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The one thing nobody likes talking about.

November 21st, 2016

Grandpa had two rules:

  1. Don’t swear in front of ladies, and
  2. Don’t talk about money.

He broke number 1 that one time Mum and I joined him on the golf course…

… but number 2 was never discussed.

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It wasn’t like we didn’t have any money; in fact, we had an amazing upbringing with annual family holidays, birthday parties every second year and presents under the tree at Christmas. We never went without anything.

It was more of this unspoken rule that talking about finances was rude, unnecessary or simply just not the done thing.

So I grew up not talking about money.

Fast forward to today and I still cringe when my friends ask each other how much they’re paid, or what their weekly rent is, or even how much those new sunnies set me back.

And more seriously, I notice couples in our friendship group hiding spending habits from each other or breaking up because of differences in budgeting (that are found out way too late).

I’ve had friends go into complete meltdown because they haven’t had anyone to talk to about their situation.

But if money talks, why isn’t anyone talking about it?

People often feel embarrassed or have a fear of being judged. Maybe they don’t want to brag if they just got a promotion.

Or maybe they’re of the same mindset that our grandparents were and it’s hard for them to remove the stigma from their thoughts.

But the truth is that being open about your money habits and sharing your situation with those you trust is actually a pretty good way to set realistic goals.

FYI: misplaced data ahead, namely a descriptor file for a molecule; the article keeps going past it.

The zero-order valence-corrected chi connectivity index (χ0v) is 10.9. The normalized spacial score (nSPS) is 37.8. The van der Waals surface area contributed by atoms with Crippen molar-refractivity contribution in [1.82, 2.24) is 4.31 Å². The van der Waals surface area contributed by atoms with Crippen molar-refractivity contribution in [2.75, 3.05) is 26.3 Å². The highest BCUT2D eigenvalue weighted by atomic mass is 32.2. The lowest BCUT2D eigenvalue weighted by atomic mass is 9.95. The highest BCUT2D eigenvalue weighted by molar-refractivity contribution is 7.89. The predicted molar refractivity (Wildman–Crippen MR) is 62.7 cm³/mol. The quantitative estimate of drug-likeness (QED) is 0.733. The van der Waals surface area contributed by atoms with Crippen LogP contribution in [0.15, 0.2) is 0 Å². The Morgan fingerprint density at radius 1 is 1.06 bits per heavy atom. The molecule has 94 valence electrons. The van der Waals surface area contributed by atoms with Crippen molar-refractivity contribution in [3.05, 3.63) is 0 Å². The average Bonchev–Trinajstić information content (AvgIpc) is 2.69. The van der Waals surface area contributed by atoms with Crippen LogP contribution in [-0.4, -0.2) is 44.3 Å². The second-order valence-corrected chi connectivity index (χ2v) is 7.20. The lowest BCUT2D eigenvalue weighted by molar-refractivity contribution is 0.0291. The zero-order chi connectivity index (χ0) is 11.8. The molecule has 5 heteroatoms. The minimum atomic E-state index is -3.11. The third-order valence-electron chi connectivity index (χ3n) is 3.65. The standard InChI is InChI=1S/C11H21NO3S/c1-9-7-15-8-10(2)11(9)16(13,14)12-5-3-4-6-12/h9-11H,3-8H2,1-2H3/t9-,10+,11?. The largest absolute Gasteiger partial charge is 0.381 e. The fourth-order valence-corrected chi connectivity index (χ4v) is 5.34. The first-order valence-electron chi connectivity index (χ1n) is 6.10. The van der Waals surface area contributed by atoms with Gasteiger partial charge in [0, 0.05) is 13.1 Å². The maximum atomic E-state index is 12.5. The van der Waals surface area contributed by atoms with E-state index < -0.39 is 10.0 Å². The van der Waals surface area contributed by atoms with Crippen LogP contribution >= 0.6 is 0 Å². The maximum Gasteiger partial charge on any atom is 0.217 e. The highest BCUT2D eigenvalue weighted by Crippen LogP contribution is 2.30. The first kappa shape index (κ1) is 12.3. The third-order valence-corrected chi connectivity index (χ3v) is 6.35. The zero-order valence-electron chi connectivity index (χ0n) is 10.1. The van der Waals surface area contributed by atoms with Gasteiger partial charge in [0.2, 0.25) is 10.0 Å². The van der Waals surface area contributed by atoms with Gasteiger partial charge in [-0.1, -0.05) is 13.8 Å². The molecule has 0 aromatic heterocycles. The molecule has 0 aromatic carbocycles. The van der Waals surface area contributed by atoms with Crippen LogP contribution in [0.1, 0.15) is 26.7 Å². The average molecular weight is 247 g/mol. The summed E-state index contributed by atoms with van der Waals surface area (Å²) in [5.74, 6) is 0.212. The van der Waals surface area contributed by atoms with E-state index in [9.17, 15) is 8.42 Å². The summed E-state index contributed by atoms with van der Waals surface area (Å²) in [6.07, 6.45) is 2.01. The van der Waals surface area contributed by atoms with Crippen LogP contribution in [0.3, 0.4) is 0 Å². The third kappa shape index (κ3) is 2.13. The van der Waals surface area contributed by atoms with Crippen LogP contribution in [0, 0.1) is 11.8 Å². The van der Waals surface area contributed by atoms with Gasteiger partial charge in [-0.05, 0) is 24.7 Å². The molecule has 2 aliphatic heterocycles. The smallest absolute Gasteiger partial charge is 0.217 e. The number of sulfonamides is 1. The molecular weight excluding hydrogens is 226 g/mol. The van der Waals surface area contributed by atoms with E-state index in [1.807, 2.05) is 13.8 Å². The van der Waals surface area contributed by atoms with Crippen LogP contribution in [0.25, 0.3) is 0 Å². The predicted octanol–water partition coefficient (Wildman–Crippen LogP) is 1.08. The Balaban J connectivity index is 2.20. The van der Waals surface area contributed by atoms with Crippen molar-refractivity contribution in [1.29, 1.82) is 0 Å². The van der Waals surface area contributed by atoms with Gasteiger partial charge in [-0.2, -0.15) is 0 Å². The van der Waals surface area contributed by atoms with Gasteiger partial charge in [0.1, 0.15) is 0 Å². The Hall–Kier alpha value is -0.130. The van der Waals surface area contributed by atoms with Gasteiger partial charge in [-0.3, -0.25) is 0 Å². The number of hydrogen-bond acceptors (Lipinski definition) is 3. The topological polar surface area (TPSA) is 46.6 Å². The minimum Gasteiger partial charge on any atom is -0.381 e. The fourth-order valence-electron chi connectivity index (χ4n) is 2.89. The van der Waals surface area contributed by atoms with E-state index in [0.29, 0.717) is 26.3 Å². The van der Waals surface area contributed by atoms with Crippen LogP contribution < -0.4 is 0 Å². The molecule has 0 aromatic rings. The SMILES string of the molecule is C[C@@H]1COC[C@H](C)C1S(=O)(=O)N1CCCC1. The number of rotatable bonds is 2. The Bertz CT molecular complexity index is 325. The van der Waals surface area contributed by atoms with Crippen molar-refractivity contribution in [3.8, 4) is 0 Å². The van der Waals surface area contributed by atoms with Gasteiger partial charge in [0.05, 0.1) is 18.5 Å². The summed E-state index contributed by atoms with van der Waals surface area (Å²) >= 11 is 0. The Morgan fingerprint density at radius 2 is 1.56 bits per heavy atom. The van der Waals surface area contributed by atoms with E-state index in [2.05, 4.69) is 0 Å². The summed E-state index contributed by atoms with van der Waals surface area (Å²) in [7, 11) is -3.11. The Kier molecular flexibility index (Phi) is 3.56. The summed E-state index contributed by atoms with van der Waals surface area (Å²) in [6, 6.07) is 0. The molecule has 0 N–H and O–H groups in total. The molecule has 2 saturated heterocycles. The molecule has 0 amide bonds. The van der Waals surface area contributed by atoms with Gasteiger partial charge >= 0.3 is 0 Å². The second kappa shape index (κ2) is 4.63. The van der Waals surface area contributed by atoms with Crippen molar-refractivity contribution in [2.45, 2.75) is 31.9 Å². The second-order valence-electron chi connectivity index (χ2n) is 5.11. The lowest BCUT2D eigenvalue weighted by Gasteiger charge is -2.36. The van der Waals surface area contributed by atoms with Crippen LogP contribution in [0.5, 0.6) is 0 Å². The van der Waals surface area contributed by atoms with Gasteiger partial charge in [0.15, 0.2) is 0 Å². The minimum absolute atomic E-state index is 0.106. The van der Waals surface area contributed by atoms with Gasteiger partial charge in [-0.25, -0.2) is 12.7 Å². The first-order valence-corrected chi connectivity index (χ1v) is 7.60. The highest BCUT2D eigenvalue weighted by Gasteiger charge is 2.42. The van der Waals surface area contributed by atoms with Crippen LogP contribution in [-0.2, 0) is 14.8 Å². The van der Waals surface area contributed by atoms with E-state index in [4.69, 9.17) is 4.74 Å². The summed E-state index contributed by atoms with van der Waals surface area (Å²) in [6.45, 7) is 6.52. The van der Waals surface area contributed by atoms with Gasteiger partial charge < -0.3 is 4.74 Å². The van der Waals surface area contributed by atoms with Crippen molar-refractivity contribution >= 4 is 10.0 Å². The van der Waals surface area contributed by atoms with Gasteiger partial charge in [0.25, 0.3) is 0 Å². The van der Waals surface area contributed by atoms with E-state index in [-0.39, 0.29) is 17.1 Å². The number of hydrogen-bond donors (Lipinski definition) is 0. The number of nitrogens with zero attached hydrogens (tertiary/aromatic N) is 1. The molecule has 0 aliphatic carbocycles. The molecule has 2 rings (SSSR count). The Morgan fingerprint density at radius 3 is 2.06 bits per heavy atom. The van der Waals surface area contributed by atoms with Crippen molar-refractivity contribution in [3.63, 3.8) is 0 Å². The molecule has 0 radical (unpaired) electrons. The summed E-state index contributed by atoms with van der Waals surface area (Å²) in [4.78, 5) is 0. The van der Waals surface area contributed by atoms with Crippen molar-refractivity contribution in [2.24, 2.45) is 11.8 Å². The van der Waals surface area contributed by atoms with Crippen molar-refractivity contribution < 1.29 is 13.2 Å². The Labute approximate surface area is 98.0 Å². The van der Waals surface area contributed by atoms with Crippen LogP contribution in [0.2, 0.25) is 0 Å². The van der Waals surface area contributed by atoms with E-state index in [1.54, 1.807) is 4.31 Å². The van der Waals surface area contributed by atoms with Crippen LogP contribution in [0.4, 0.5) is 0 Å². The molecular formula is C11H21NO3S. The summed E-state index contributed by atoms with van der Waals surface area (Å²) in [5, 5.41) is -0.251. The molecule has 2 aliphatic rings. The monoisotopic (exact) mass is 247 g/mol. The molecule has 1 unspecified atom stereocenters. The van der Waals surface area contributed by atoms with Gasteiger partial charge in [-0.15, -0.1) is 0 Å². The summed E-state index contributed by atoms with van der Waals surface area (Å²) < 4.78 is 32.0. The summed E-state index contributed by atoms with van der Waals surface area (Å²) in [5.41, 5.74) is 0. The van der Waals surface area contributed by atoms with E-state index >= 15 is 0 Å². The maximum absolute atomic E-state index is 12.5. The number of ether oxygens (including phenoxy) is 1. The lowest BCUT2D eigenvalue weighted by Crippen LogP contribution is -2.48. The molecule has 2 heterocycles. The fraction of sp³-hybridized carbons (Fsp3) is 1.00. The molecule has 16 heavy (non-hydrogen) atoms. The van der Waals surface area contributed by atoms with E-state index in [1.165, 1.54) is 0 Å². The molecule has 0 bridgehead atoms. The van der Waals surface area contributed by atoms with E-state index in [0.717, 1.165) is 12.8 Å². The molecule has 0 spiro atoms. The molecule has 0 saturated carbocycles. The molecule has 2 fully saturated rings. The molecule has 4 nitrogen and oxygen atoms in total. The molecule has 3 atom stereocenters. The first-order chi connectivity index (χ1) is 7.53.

Whether it’s being honest about a career aspiration or saving a house deposit or being able to afford an end-of-year trip, having someone to talk to can relieve a lot of stress.

For example:

  • If you’re in a tight financial spot and let your friends know about it, they might take more care in choosing more affordable places to eat or drink on the weekend.
  • By telling your dad you’re moving interstate and need to find a new job, he could get in touch with an ex-colleague who’s hiring a position in that location.
  • Or if you’re made redundant and feel like you have to start from scratch, your LinkedIn network can put the feelers out for new possibilities.

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Sometimes you just need a little reminder:

No matter how much you love your job, you’re working to earn money.

And if you’re not quite comfortable talking about it with someone face-to-face, there is another way.

Here’s three free apps that will help track your spending (minus the lecture you’re afraid of):

Got a Nimble Visa Prepaid Card*? Awesome! You can do this via your Member Area (without having to download anything).

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If you’re feeling adventurous, compare the results of your spending to the national averages here.

 

 

The sources we used (no BBQ in sight):

http://www.huffingtonpost.com/jennifer-dziura/talking-openly-about-money_b_4675295.html

http://www.forbes.com/sites/brianluster/2015/02/03/if-money-talks-why-dont-we-talk-about-it-2/#2f72f95a534c

 

 

Quick heads up: The above links belong to a variety of websites and not Nimble, so clicking on, and using them, will take you away from Nimble’s website meaning we’ve got no control or responsibility over the content. Nimble does not endorse and is not affiliated or associated in any way whatsoever to the businesses named in this blog post.

The information in this blog post is general information only and does not take into account your objectives, financial situation or needs. We recommend you consider the Product Disclosure Statement relating to the Nimble Visa Prepaid Card before making any decision. The Nimble Visa Prepaid Card is issued by Heritage Bank Limited ABN 32 087 652 024, AFSL 240984, ACL 240984. Nimble Australia Pty Ltd ABN 91 135 501 807 is involved in the promotion and distribution of the Nimble Visa Prepaid Card and is a Corporate Authorised Representative of Emerchants Payment Solutions Ltd ABN 30 131 436 532.

The information contained in this blog is correct at the date of publication.

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